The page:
Molly Gavin ’03: Proving the power of networking, risk taking

3 Mins read
Ladder with yellow background

How the alumna ascended her way to the top of the government affairs division at Qualcomm

By Sarah Pfledderer | GPS News

Molly Gavin’s career is a sequence of bold moves.

(From left) Shawn Covell, Gavin, Mary Bono, Peggy Johnson and Alice Tornquist

The start of it all could be pinned to when, as an intern at Motorola, she sent an email to former CEO Robert “Bob” Galvin. From a speech Galvin delivered to the group of summer interns in Schaumberg, Ill., Gavin gathered she had more in common with the then-81-year-old than a similar last name. They also attended the University of Notre Dame and loved tennis. In fact, Gavin held a tennis scholarship at Notre Dame, where she graduated in 1998 with a B.A. in government and Spanish.

“After that talk, I was so inspired I looked him up in the company intranet,” Gavin recollects. “I sent Bob Galvin an email.”

By the end of the message, she had recounted their commonalities and suggested they get together for a game of tennis, if Galvin’s schedule allowed. A few weeks later, she received a call from Galvin himself inviting her to his home for a match.

“He and I actually played doubles against his teaching coach,” Gavin said. “Really, it was one of the best experiences of my life.”

Now, it’s not only an anecdote that she and Dean Peter Cowhey tag as her “real Motorola story, ” but also one that illustrates the watchwords of her career and advice to new graduates: “Take risks, and be creative.”

Networking up the ladder

“The only thing I knew going into GPS was I wanted to travel the world,” Gavin said. “I happened to stumble upon telecommunications.”

The Motorola internship, which she landed after her first year at GPS, was pivotal.

“That internship completely defined in a radical way my career path,” she said. “While I was there I got the opportunity to go to a conference in Silicon Valley that was about something totally exciting at the time: using the Internet on your phone.”

It was the year 2000 and Reed Hundt, former chairman of the U.S. Federal Communications Commission (FCC), keynoted the conference. Hundt had worked alongside Cowhey at the Commission—this of which Gavin came across in a book Hundt was selling.

Naturally, she sent an email.

In the email to Cowhey, then director of the Institute on Global Conflict and Cooperation, Gavin merely outlined her internship experience and noted she’d come across his name in Hundt’s tome. She now says connecting with him on a personal level might have helped her secure a position as his graduate assistant upon her return to GPS in the fall. However, it was short-lived, as she soon accepted an internship in the government affairs division at Qualcomm, working under Gabriela Manriquez ’97, who also had worked under Cowhey.

Gavin’s been at Qualcomm ever since, receiving seven promotions in her 15 years, most recently to vice president of government affairs in October, and having spearheaded the creation of Qualcomm’s Wireless Research program. And while her loyalty to government affairs hasn’t wavered, her regional focuses have to satisfy the wanderlust she carried throughout college.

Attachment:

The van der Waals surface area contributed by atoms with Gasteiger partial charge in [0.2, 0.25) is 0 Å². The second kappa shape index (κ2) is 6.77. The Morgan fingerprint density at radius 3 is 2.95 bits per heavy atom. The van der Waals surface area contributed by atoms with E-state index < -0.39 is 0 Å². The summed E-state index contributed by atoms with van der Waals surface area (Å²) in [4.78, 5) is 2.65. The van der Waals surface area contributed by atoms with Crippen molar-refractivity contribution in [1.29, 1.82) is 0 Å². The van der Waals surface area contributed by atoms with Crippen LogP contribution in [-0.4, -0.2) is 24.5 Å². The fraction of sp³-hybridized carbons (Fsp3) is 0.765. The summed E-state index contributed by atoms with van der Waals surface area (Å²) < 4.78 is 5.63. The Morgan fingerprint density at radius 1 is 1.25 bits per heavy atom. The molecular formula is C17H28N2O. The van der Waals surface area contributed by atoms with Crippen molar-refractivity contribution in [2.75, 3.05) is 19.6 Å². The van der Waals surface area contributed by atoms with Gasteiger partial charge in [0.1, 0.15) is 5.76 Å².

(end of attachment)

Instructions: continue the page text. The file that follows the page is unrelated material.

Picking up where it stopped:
From atypical jetsetter to settled San Diegan

Gavin has roughly 50 stamps in her passport for Thailand, Indonesia and Malaysia alone. Then there’s the multitude for Korea, Japan, Mexico, Taipei and Hong Kong, among other locations.

She spent the first 10 years of her career traveling internationally, focusing on regulations and licensing for new mobile operators as well as being involved in the International Telecommunication Union.

“When I started there were maybe nine government affairs people (now there are about 75),” Gavin said. “I had to get smart on learning which frequency bands worked for our technology over other technology.”

The trips began in Latin America. Thereafter, she tackled “the rest of the world,” including the Middle East, India and Africa. Then in 2006, she jumped at the opportunity to head up Qualcomm’s governmental affairs division in Hong Kong.

Molly and Karma

After three years there, she started feeling the wear that comes with travel.

“I decided I was ready to move back to the U.S. and get a dog,” she said, candidly. “That was a big deal for me. ‘I’m going to show enough stability in my life to get a dog.’”

With that, she returned to San Diego, where her responsibilities shifted to privacy and data security with a side-focus on sustainability—an interest she developed in Hong Kong and so much so that she informally proposed to her boss that her title change to “chief sustainability officer.”

While that message wasn’t received as successfully as her aforementioned emails, she does chair Qualcomm’s products division that has a hand in developing the Qualcomm Sustainability Report.

And as vice president of government affairs Gavin’s made a return to the Pacific roots instilled in her at GPS, specifically those of Korea and Japan, “the most advanced mobile markets in the world.” She focuses on issues there related to intellectual property, trade and telecommunication policies.

In addition to filling her time outside of work with trail running and rooting on Notre Dame whenever she can, Gavin also has traded in three weeks of business travel per month for about one personal trip a month. “Now I’m all about traveling to luxury, active destinations like Patagonia or the Canadian Rockies,” she said.

And the dog?

“Her name is Karma. You can follow her on Instagram at @karmariviera.”

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